The creation of a central NHS digital database from GP records in England will be delayed by two months, the government has announced.
The system was due to begin on 1 July, but the date has now been pushed back to 1 September.
The NHS had been calling for a delay to allow patients more time to learn about the system.
The British Medical Association and the Royal College of GPs had also expressed concern.
Speaking in the House of Commons, Health Minister Jo Churchill said the GP data programme would “save lives”.
However, she said the government was “absolutely determined to take people with us on this journey” and had therefore decided to push the implementation date back to the beginning of September.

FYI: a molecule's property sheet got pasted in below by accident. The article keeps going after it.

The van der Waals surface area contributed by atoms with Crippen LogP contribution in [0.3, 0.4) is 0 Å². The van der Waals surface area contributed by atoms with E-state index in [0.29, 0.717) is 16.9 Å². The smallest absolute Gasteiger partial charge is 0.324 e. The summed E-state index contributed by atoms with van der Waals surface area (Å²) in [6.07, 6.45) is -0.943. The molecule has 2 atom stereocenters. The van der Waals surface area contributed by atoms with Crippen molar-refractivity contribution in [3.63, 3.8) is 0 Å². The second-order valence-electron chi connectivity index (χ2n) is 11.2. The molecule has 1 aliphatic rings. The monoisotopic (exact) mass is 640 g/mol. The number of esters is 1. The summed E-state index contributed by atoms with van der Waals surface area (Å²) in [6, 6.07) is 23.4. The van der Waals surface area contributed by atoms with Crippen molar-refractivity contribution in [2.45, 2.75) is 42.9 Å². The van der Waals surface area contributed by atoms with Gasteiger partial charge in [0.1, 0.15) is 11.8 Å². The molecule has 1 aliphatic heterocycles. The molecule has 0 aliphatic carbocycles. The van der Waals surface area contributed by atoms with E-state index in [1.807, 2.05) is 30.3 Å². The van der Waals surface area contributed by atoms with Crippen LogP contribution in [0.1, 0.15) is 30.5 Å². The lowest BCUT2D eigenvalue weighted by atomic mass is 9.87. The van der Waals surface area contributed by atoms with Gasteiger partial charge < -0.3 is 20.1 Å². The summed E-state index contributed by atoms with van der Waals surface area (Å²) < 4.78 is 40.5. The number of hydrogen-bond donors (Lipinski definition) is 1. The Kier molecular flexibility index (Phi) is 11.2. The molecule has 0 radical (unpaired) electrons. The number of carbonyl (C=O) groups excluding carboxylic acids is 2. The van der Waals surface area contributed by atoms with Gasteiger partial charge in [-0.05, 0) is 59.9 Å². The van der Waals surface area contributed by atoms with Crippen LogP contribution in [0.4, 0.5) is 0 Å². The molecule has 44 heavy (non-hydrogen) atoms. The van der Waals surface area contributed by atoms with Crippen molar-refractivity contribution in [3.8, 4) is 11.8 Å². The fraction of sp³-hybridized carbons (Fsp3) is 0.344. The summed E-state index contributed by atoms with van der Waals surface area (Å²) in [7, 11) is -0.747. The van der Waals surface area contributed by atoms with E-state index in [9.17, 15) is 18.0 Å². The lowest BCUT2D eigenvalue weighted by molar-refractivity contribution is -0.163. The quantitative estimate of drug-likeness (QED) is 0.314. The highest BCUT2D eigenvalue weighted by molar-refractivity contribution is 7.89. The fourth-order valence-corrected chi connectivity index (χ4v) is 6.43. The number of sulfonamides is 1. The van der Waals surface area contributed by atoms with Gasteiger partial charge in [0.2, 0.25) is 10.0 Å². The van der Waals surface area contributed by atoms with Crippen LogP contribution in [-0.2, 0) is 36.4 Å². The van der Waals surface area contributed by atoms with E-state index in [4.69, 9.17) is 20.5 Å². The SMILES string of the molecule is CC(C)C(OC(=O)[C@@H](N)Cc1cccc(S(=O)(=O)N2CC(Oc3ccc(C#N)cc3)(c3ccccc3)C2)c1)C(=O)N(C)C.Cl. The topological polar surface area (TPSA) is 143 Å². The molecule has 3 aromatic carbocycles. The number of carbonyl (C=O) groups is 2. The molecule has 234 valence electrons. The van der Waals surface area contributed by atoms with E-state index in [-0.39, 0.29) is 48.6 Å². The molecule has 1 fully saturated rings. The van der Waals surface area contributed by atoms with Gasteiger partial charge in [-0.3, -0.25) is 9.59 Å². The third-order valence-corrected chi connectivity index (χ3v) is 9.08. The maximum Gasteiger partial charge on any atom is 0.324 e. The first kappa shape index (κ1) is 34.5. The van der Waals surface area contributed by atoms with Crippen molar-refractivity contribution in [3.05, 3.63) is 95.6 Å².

She said ministers would use the extra time to “talk to doctors, patients and charities to strengthen the plan… and ensure data is accessed securely.”
“Patients own their own data,” she added.
Labour’s shadow health minister Alex Norris welcomed the delay but argued that the “current plans to take data from GPs, assemble it in one place and sell it to unknown commercial interests for purposes unknown has no legitimacy.”
He criticised the government for a lack of “public engagement” and said the plans had been “snuck out under the cover of darkness”.